Why do cats bring animals as gifts?
Why do cats bring animals as gifts?

Why do cats bring animals as gifts?

25th Jan 2024

If you have an outdoor cat, more likely than not, at some time or another, you will have been presented with their fresh kill. Or perhaps even worse, they have released a maimed creature into your home for you to catch! But why do our beloved pets bring us these unwanted gifts? And how can we stop them from bringing small rodents and birds into our homes?

Cats are natural predators, and this is deeply ingrained in their DNA. Even well-loved and well-fed cats have the instinct to hunt. In the wild, they would go out hunting and then bring their prey back to their territory where they feel safe. Whilst it is flattering that they feel safe in our homes and consider themselves one of the family, it can be rather unpleasant for us!

Cats do not just hunt to feed themselves; they also use the opportunity to train their kittens. This is why they often bring back live creatures; this is especially true of female cats. Cats maintain this instinct even when they do not have kittens of their own. Some cat behaviourists hypothesise that when cats bring back live prey to us, they are teaching their humans how to hunt. They are probably very disappointed with us when we don’t pounce, claws first, at the mouse they present to us and are then somewhat bemused as to why we are screaming and allowing it to dart under the sofa!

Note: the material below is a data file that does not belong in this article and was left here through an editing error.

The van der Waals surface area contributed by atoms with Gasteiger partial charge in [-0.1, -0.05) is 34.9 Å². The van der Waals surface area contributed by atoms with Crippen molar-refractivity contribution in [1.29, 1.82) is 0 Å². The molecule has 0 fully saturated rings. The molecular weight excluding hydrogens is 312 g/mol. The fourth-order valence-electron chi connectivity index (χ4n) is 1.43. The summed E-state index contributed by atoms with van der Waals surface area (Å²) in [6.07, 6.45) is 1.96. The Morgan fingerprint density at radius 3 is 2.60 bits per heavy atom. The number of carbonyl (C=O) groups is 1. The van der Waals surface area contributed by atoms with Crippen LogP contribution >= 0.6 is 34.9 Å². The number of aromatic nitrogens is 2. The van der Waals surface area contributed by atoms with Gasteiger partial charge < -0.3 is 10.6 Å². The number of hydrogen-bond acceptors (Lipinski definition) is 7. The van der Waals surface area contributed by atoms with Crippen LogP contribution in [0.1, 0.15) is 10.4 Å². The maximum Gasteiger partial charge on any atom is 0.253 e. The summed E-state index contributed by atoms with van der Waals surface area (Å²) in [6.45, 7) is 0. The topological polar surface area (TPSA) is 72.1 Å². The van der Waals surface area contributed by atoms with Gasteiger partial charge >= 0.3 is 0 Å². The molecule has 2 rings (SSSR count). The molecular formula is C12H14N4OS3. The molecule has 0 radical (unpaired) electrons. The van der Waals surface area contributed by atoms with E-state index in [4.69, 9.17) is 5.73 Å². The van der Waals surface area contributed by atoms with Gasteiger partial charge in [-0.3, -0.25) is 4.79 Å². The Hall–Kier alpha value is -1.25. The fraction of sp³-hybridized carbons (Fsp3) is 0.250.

If you cat does bring in a live animal, shut your cat in another room. Leave open the doors to outside, in the room that the animal is in. They will soon find their way out if they are left in peace. You could also use a humane trap to catch the animal and then release it. Keep your cat in for as long as possible to give the animal a fighting chance of escape.

As humans, we do not appreciate these kinds of gifts. In addition to this, it is damaging to the native wildlife species. The RSPB estimates that UK cats catch up to one hundred million creatures each year, including twenty-seven million birds. For these reasons it is important to do what we can to try and limit our cat’s victims.

Ideas to try include:

  • Scheduling outdoor time:

By limiting your cat’s time spent outside to times of the day with less wildlife activity, there will be fewer hunting opportunities. Small animals are usually more active overnight, and birds in the mornings, so try to keep your cat inside between dusk and mid-morning.

  • Bell collars:

Collars can be purchased with bells attached, or you could attach a bell to an existing collar. Hopefully the noise of the bell will warn any unsuspecting prey before your cat has time to pounce. Always make sure that you use a collar designed for cats that has a quick release clasp so your cat cannot become caught on anything.

  • Play with them:

Keep your cat active with play to burn off all that excess energy. Use wand toys so that they can use their hunting instincts without doing any harm.

  • Bird feeder positioning:

Think sensibly about where you put your bird feeders if you have any. If you have a particularly prey-motivated cat it might be wise not to have a bird feeder in the vicinity. If you must have one in your garden, try and position it in an area out of sight of your cat. Where possible, accompany them when they are in your garden so that you can watch out for their signals that they are on the prowl for prey.

Whereas we want our cats to have a good time and be able to practice their natural prey instincts, it is important to also protect other mammals and birds, particularly if the cat is catching them for enjoyment, rather than as a food source. Moreover, I’m sure we would all agree that keeping live or dead cat ‘gifts’ out of our homes is preferable!